|Published:||18 May at 6 PM|
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British expat-owned hospitality businesses in Spain are furious at the Andalusian government’s attempt to cancel the summer tourist season.
Obviously, avoiding a second wave of coronavirus infections and deaths is essential, but cancelling the summer season would mean many thousands of expat-owned businesses would be bankrupted. Obviously, southern Spain’s main industry is the hospitality sector, with some 800,000 businesses facing seriously hard times even now.
Spain was one of the EU’s best-performing member states up until the virus hit, ending many expats’ dreams of running a bar, pub, hotel or restaurant in a sunny, warm place. Should the lockdowns and other restrictions continue over July and August, business owners are estimated to be facing a loss of half their annual incomes and perhaps even more should low-cost airlines be forced into bankruptcy due to the pandemic, As it is, major airlines are expected to double their seat prices to make up for the cancellation of all but repatriation flights both in the region and across the world.
Another hard-hit industry is real estate, with demand for properties now a memory of better times and asking prices falling like snow in winter. Many UK citizens had been planning to make the move to Spain before Brexit is a done deal and were including property purchase as a priority. One digital marketing firm is reporting increased enquiries for trips in spring 2021, but no-one knows exactly what newly arrived expats can expect on the political scene.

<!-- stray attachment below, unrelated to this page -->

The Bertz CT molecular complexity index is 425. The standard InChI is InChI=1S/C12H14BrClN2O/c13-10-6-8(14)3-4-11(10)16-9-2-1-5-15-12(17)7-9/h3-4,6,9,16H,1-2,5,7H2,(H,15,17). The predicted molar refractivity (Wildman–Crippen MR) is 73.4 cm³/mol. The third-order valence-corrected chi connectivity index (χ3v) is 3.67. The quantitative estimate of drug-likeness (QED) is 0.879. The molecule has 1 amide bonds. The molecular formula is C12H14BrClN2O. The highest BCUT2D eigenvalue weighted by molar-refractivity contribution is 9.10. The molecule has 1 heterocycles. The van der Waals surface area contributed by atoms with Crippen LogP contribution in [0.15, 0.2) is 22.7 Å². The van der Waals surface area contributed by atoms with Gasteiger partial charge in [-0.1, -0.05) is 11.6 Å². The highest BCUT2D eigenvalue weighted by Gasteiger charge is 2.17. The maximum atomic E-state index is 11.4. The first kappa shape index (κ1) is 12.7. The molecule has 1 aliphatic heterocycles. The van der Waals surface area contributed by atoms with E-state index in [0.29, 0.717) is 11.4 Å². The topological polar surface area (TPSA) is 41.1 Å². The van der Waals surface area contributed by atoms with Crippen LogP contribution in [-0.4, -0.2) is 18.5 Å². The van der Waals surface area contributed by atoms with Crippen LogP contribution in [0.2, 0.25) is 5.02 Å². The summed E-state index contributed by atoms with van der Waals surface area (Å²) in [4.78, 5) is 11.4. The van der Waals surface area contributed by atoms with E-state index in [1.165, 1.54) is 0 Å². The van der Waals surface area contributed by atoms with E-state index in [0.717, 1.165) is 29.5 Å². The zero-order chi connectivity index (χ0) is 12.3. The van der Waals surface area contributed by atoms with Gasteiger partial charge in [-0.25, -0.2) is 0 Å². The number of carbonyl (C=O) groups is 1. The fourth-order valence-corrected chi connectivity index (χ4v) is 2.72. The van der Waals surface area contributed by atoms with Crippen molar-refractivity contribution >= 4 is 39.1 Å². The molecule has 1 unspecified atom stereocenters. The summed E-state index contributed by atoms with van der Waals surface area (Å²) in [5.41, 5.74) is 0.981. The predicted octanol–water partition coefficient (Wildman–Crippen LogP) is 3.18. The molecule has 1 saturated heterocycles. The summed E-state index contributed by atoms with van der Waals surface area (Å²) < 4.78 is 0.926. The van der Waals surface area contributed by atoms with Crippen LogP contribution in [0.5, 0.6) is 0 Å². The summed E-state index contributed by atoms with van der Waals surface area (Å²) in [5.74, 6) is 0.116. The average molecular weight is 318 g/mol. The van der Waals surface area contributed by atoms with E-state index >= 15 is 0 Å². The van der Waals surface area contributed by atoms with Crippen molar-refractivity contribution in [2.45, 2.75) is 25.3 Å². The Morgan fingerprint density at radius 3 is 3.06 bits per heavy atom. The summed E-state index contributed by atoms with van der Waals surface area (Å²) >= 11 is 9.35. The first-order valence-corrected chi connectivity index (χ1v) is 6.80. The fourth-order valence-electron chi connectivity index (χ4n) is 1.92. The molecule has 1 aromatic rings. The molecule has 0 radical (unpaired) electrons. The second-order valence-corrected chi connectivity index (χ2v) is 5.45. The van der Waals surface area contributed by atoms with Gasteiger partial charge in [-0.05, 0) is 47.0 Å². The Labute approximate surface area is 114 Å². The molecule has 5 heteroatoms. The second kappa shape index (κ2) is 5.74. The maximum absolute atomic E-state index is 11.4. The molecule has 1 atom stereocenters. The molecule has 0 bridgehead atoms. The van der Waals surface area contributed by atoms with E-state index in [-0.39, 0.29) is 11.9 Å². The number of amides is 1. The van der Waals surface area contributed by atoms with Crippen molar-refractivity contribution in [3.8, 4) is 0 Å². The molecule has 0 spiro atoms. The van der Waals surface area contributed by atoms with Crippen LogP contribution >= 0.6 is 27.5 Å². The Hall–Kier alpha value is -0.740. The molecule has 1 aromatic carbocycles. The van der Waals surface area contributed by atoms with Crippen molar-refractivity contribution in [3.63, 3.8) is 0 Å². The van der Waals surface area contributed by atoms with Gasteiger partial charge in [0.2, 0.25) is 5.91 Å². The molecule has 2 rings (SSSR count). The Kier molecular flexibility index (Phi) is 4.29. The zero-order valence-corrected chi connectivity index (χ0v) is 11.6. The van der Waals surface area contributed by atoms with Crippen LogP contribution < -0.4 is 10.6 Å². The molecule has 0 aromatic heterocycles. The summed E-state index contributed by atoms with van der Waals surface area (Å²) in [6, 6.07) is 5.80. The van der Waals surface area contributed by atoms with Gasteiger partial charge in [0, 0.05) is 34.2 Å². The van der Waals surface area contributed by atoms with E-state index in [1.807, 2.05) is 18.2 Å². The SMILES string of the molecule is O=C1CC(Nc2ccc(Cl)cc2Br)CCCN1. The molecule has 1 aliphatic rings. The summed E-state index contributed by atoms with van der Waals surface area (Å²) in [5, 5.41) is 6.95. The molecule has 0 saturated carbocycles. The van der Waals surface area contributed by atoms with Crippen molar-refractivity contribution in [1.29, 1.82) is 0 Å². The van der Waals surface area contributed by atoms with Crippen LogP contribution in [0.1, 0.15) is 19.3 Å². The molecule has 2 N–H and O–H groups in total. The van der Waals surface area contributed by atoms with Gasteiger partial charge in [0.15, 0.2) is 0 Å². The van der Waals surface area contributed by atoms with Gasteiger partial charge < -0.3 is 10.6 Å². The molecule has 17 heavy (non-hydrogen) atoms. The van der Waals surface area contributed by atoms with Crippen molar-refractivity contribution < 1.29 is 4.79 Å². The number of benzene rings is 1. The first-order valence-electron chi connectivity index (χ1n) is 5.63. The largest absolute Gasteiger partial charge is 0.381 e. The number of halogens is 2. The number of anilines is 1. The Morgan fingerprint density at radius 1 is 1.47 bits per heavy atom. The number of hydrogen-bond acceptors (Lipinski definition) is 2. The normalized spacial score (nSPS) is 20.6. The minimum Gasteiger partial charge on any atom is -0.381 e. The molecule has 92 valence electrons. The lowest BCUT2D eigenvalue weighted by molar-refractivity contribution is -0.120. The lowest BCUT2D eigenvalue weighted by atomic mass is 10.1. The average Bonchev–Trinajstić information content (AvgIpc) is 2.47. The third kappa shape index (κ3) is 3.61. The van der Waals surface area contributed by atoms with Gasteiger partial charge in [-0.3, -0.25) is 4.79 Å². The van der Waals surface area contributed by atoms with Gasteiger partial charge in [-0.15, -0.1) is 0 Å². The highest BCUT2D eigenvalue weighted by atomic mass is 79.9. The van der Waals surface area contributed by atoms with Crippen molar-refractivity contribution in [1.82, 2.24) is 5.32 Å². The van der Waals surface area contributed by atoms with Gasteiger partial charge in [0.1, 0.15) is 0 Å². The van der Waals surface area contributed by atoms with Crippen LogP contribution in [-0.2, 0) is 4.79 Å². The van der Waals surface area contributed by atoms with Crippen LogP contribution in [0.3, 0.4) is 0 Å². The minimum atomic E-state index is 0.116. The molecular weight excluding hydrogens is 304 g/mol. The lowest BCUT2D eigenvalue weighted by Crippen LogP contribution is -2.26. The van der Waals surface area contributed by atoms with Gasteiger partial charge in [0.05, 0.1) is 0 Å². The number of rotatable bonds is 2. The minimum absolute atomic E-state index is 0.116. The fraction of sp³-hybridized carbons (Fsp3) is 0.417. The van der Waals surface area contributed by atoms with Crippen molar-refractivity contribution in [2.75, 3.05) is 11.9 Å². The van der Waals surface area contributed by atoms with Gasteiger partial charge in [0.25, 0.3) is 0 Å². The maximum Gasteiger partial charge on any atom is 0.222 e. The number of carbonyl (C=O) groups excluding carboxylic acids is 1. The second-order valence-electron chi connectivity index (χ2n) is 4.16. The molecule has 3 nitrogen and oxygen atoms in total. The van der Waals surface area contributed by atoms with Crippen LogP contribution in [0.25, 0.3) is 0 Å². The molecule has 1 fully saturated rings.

Those whose potential Spanish homes are now under construction could find themselves in a tricky situation should prices suddenly fall, thus losing developers’ profits and causing some to back out entirely. Also, committed buyers on time-sensitive contracts may decide to back out, claiming back their deposits and destabilising development finance as a whole. Already, all RICS-registered chartered surveyors must now declare all valuations as ‘uncertain in material valuation’.
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